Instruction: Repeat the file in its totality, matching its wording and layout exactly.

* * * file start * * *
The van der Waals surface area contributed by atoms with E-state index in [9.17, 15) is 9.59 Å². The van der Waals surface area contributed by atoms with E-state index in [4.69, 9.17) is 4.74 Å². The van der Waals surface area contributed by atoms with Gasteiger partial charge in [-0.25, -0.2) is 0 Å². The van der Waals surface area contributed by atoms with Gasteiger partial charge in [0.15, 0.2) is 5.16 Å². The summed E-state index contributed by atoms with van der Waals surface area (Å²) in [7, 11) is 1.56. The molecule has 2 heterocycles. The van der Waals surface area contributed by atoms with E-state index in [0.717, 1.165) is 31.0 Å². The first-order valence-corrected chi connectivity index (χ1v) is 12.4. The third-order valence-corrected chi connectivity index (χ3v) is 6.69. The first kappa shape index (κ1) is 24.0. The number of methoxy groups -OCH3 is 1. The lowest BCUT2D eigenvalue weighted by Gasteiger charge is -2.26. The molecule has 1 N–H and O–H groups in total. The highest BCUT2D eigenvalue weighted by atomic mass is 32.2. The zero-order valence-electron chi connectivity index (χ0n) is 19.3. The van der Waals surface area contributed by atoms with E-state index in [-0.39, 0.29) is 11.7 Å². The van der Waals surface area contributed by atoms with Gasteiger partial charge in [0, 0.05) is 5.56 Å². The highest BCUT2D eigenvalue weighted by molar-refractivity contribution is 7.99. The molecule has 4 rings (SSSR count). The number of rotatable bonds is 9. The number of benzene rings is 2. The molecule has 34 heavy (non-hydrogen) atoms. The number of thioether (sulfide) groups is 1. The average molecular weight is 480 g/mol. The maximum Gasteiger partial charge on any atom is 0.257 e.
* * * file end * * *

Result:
The van der Waals surface area contributed by atoms with E-state index in [9.17, 15) is 9.59 Å². The van der Waals surface area contributed by atoms with E-state index in [4.69, 9.17) is 4.74 Å². The van der Waals surface area contributed by atoms with Gasteiger partial charge in [-0.25, -0.2) is 0 Å². The van der Waals surface area contributed by atoms with Gasteiger partial charge in [0.15, 0.2) is 5.16 Å². The summed E-state index contributed by atoms with van der Waals surface area (Å²) in [7, 11) is 1.56. The molecule has 2 heterocycles. The van der Waals surface area contributed by atoms with E-state index in [0.717, 1.165) is 31.0 Å². The first-order valence-corrected chi connectivity index (χ1v) is 12.4. The third-order valence-corrected chi connectivity index (χ3v) is 6.69. The first kappa shape index (κ1) is 24.0. The number of methoxy groups -OCH3 is 1. The lowest BCUT2D eigenvalue weighted by Gasteiger charge is -2.26. The molecule has 1 N–H and O–H groups in total. The highest BCUT2D eigenvalue weighted by atomic mass is 32.2. The zero-order valence-electron chi connectivity index (χ0n) is 19.3. The van der Waals surface area contributed by atoms with E-state index in [-0.39, 0.29) is 11.7 Å². The van der Waals surface area contributed by atoms with Gasteiger partial charge in [0, 0.05) is 5.56 Å². The highest BCUT2D eigenvalue weighted by molar-refractivity contribution is 7.99. The molecule has 4 rings (SSSR count). The number of rotatable bonds is 9. The number of benzene rings is 2. The molecule has 34 heavy (non-hydrogen) atoms. The number of thioether (sulfide) groups is 1. The average molecular weight is 480 g/mol. The maximum Gasteiger partial charge on any atom is 0.257 e.